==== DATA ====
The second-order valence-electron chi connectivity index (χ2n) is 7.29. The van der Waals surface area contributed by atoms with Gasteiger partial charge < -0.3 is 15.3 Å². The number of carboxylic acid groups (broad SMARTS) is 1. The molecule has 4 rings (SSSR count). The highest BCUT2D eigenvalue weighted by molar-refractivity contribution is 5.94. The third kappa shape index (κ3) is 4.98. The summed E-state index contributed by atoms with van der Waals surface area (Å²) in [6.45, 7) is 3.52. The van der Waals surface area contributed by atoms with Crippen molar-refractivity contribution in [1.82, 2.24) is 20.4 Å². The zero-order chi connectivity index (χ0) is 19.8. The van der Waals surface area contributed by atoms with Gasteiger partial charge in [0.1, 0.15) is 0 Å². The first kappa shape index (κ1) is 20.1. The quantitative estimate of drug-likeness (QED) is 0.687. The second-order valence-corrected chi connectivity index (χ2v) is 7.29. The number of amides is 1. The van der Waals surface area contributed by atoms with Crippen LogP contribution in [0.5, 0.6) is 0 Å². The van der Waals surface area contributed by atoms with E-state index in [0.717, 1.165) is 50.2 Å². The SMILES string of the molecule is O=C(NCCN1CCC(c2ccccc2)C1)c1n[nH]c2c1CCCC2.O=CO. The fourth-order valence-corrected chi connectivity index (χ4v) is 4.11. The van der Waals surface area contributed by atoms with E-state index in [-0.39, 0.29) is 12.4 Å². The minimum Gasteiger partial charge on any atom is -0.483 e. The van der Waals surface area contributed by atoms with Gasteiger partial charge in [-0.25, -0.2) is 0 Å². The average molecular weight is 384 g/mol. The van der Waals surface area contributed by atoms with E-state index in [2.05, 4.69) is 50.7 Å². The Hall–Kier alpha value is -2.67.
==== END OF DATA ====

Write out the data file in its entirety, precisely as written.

The second-order valence-electron chi connectivity index (χ2n) is 7.29. The van der Waals surface area contributed by atoms with Gasteiger partial charge < -0.3 is 15.3 Å². The number of carboxylic acid groups (broad SMARTS) is 1. The molecule has 4 rings (SSSR count). The highest BCUT2D eigenvalue weighted by molar-refractivity contribution is 5.94. The third kappa shape index (κ3) is 4.98. The summed E-state index contributed by atoms with van der Waals surface area (Å²) in [6.45, 7) is 3.52. The van der Waals surface area contributed by atoms with Crippen molar-refractivity contribution in [1.82, 2.24) is 20.4 Å². The zero-order chi connectivity index (χ0) is 19.8. The van der Waals surface area contributed by atoms with Gasteiger partial charge in [0.1, 0.15) is 0 Å². The first kappa shape index (κ1) is 20.1. The quantitative estimate of drug-likeness (QED) is 0.687. The second-order valence-corrected chi connectivity index (χ2v) is 7.29. The number of amides is 1. The van der Waals surface area contributed by atoms with Crippen LogP contribution in [0.5, 0.6) is 0 Å². The van der Waals surface area contributed by atoms with E-state index in [0.717, 1.165) is 50.2 Å². The SMILES string of the molecule is O=C(NCCN1CCC(c2ccccc2)C1)c1n[nH]c2c1CCCC2.O=CO. The fourth-order valence-corrected chi connectivity index (χ4v) is 4.11. The van der Waals surface area contributed by atoms with E-state index in [-0.39, 0.29) is 12.4 Å². The minimum Gasteiger partial charge on any atom is -0.483 e. The van der Waals surface area contributed by atoms with Gasteiger partial charge in [-0.25, -0.2) is 0 Å². The average molecular weight is 384 g/mol. The van der Waals surface area contributed by atoms with E-state index in [2.05, 4.69) is 50.7 Å². The Hall–Kier alpha value is -2.67.